The North Atlantic Treaty Organization's (NATO) Innovation Hub hosted its first fully online war game on Oct. 7 at its facility on the campus of Old Dominion University. The event was organized with ODU's Institute of Innovation and Entrepreneurship (IIE), which has been a key partner of the NATO Hub in creating and managing innovation.
The disruptive technology experiment (DTEX) is a new style of war game designed to quickly test ideas and technologies that can solve problems for NATO. This DTEX explored 46 technological solutions identified during the NATO Innovation Challenge held this spring. That challenge and this DTEX targeted solutions for identifying and countering the rising number of COVID19-related disinformation campaigns.
"This online DTEX is an excellent format to test innovative solutions and reflects the great collaboration between ODU and the NATO Innovation Hub," said Serge Da Deppo, founder of the NATO Innovation Hub. "DTEX is one of the many tools the Hub has implemented to test the feasibility and viability of ideas and solutions.
"The NATO Innovation Hub covers the full spectrum of innovation, from the Innovation Challenge to this DTEX, to delivering products to our NATO end-users. War games are part of this continuous innovation cycle. As a matter of fact, we have just launched our new innovation Challenge on autonomous systems in partnership with Italy. This really illustrates that Innovation is a never-ending process and is essential to keep NATO up to speed to adapt to fast-evolving threats."
ODU's IIE has worked with the NATO Innovation Hub over the past four years as it grew its mission of leveraging innovation to support the needs of the alliance, said Jerry Cronin, an executive director at ODU IIE who also observed the event.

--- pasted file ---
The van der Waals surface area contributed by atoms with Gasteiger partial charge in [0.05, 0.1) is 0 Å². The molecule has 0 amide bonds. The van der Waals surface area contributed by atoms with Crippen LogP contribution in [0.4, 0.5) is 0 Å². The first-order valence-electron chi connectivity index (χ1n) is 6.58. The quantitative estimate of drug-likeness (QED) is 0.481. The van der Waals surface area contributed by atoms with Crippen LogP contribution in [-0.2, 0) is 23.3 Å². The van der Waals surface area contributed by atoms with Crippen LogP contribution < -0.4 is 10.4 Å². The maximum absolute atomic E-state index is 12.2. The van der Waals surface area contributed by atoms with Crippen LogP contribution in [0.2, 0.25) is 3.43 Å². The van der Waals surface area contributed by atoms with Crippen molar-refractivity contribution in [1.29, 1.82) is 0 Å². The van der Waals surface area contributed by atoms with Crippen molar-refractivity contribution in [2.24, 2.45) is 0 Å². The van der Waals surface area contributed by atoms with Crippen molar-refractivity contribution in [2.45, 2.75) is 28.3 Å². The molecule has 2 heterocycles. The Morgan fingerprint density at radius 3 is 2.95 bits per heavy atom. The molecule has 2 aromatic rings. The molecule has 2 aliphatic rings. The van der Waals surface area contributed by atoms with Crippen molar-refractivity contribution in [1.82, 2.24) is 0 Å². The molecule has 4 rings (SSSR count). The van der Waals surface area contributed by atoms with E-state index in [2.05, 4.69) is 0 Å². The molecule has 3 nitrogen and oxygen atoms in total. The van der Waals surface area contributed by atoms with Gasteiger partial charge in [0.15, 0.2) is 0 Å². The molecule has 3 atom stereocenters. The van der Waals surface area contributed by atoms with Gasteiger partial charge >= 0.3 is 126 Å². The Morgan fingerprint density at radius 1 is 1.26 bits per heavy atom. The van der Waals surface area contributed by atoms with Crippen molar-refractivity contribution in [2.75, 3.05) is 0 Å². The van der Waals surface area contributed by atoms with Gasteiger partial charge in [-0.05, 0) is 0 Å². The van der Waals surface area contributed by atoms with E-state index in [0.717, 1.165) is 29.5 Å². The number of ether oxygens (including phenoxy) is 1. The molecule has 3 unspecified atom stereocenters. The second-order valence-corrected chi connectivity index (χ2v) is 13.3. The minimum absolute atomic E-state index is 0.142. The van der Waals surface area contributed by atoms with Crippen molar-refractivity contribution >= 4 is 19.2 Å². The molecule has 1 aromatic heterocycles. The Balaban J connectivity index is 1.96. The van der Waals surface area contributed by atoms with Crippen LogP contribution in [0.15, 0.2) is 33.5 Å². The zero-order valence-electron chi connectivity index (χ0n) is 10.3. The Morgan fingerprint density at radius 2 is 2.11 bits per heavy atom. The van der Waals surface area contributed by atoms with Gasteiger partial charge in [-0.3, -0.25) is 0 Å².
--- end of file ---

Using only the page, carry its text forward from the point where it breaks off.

"DTEX adds a valuable tool to the process of identifying issues, finding innovative solutions, then evaluating and implementing them," he said. "It is a logical extension of the NATO Innovation Challenges that we have partnered with the Hub on since 2017. It is exciting to see the collaboration grow and we are looking forward to continuing to help NATO achieve its mission by harnessing innovation."
Students from ODU's Graduate Program in International Studies (GPIS) and the new interdisciplinary cybersecurity program participated in this wargame as both facilitators and participants.
"We saw an opportunity to test the dozens of ideas we got through the recent open innovation challenge we had partnered with NATO on," said Girish Nandakumar, a graduate assistant with IIE and the chief architect of the DTEX war game. "We redesigned an existing NATO tabletop war game with the primary goal of hosting it fully online and within a workday. This enabled us to have participants from multiple universities across the U.S. and Europe."
Students from Virginia Wesleyan University, Johns Hopkins University, Czech Technical University, Charles University (Czech Republic) and the Defense and Security Innovation Hub (Czech Republic) also participated.
Robert Clark, ODU's director of military activities and special projects, attended the event on behalf of President John R. Broderick.
"The successful execution of the DTEX war game is another example of the strong and longstanding partnership between ODU and NATO," Clark said. "The existence of the NATO Innovation Hub at ODU further enhances our relationship and our collaborative efforts to solve the complex problems currently facing NATO and the U.S. military."